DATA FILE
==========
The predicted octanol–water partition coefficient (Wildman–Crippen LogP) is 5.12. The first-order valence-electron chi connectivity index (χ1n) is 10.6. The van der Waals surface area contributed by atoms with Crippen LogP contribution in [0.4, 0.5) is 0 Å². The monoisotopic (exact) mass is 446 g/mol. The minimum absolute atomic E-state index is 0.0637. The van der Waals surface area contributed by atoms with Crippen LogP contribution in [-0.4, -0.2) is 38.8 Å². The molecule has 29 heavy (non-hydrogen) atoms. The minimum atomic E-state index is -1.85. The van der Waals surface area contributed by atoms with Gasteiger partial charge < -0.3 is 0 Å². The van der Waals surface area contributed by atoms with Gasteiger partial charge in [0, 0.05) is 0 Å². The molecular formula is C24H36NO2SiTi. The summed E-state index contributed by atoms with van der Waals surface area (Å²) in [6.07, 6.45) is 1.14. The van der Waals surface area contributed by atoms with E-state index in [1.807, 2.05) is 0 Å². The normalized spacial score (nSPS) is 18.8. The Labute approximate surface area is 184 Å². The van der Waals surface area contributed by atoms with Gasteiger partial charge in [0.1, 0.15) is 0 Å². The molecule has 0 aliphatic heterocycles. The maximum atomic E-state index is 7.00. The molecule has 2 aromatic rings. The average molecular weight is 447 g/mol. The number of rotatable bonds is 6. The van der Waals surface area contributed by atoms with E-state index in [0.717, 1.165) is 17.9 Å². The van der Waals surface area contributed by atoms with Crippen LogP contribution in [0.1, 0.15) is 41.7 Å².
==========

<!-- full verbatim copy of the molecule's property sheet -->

The predicted octanol–water partition coefficient (Wildman–Crippen LogP) is 5.12. The first-order valence-electron chi connectivity index (χ1n) is 10.6. The van der Waals surface area contributed by atoms with Crippen LogP contribution in [0.4, 0.5) is 0 Å². The monoisotopic (exact) mass is 446 g/mol. The minimum absolute atomic E-state index is 0.0637. The van der Waals surface area contributed by atoms with Crippen LogP contribution in [-0.4, -0.2) is 38.8 Å². The molecule has 29 heavy (non-hydrogen) atoms. The minimum atomic E-state index is -1.85. The van der Waals surface area contributed by atoms with Gasteiger partial charge < -0.3 is 0 Å². The van der Waals surface area contributed by atoms with Gasteiger partial charge in [0, 0.05) is 0 Å². The molecular formula is C24H36NO2SiTi. The summed E-state index contributed by atoms with van der Waals surface area (Å²) in [6.07, 6.45) is 1.14. The van der Waals surface area contributed by atoms with E-state index in [1.807, 2.05) is 0 Å². The normalized spacial score (nSPS) is 18.8. The Labute approximate surface area is 184 Å². The van der Waals surface area contributed by atoms with Gasteiger partial charge in [0.1, 0.15) is 0 Å². The molecule has 0 aliphatic heterocycles. The maximum atomic E-state index is 7.00. The molecule has 2 aromatic rings. The average molecular weight is 447 g/mol. The number of rotatable bonds is 6. The van der Waals surface area contributed by atoms with E-state index in [0.717, 1.165) is 17.9 Å². The van der Waals surface area contributed by atoms with Crippen LogP contribution in [0.1, 0.15) is 41.7 Å².